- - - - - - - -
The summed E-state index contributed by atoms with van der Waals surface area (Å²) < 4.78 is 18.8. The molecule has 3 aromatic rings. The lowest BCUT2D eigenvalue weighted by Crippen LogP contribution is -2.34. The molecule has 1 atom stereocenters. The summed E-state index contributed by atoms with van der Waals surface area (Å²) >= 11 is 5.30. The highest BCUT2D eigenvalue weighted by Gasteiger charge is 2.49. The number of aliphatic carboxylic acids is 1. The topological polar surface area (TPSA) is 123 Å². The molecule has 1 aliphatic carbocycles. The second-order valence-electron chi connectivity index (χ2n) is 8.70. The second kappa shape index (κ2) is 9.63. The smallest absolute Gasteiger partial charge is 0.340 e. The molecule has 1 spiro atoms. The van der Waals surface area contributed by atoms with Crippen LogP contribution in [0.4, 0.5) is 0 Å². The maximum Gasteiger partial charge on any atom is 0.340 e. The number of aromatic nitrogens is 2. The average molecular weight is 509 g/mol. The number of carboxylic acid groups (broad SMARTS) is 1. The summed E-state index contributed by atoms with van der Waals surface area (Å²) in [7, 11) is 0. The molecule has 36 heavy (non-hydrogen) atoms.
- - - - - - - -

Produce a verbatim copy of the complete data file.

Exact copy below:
The summed E-state index contributed by atoms with van der Waals surface area (Å²) < 4.78 is 18.8. The molecule has 3 aromatic rings. The lowest BCUT2D eigenvalue weighted by Crippen LogP contribution is -2.34. The molecule has 1 atom stereocenters. The summed E-state index contributed by atoms with van der Waals surface area (Å²) >= 11 is 5.30. The highest BCUT2D eigenvalue weighted by Gasteiger charge is 2.49. The number of aliphatic carboxylic acids is 1. The topological polar surface area (TPSA) is 123 Å². The molecule has 1 aliphatic carbocycles. The second-order valence-electron chi connectivity index (χ2n) is 8.70. The second kappa shape index (κ2) is 9.63. The smallest absolute Gasteiger partial charge is 0.340 e. The molecule has 1 spiro atoms. The van der Waals surface area contributed by atoms with Crippen LogP contribution in [0.4, 0.5) is 0 Å². The maximum Gasteiger partial charge on any atom is 0.340 e. The number of aromatic nitrogens is 2. The average molecular weight is 509 g/mol. The number of carboxylic acid groups (broad SMARTS) is 1. The summed E-state index contributed by atoms with van der Waals surface area (Å²) in [7, 11) is 0. The molecule has 36 heavy (non-hydrogen) atoms.